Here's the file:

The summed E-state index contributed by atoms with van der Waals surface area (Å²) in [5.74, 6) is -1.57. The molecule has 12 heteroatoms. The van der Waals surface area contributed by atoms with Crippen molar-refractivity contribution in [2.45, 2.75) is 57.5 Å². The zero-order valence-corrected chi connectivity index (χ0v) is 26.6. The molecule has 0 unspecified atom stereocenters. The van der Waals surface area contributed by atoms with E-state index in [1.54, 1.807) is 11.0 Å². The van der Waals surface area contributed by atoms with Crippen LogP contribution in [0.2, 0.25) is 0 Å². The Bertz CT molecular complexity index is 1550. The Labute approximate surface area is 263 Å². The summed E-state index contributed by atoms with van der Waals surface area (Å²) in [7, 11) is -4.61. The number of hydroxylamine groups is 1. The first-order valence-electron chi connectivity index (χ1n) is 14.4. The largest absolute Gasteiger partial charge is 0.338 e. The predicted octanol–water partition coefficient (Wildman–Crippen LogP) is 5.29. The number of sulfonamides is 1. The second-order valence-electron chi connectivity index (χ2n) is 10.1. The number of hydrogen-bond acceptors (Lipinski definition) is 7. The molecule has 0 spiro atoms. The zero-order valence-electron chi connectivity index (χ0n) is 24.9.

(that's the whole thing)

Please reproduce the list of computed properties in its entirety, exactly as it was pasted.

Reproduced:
The summed E-state index contributed by atoms with van der Waals surface area (Å²) in [5.74, 6) is -1.57. The molecule has 12 heteroatoms. The van der Waals surface area contributed by atoms with Crippen molar-refractivity contribution in [2.45, 2.75) is 57.5 Å². The zero-order valence-corrected chi connectivity index (χ0v) is 26.6. The molecule has 0 unspecified atom stereocenters. The van der Waals surface area contributed by atoms with E-state index in [1.54, 1.807) is 11.0 Å². The van der Waals surface area contributed by atoms with Crippen LogP contribution in [0.2, 0.25) is 0 Å². The Bertz CT molecular complexity index is 1550. The Labute approximate surface area is 263 Å². The summed E-state index contributed by atoms with van der Waals surface area (Å²) in [7, 11) is -4.61. The number of hydroxylamine groups is 1. The first-order valence-electron chi connectivity index (χ1n) is 14.4. The largest absolute Gasteiger partial charge is 0.338 e. The predicted octanol–water partition coefficient (Wildman–Crippen LogP) is 5.29. The number of sulfonamides is 1. The second-order valence-electron chi connectivity index (χ2n) is 10.1. The number of hydrogen-bond acceptors (Lipinski definition) is 7. The molecule has 0 spiro atoms. The zero-order valence-electron chi connectivity index (χ0n) is 24.9.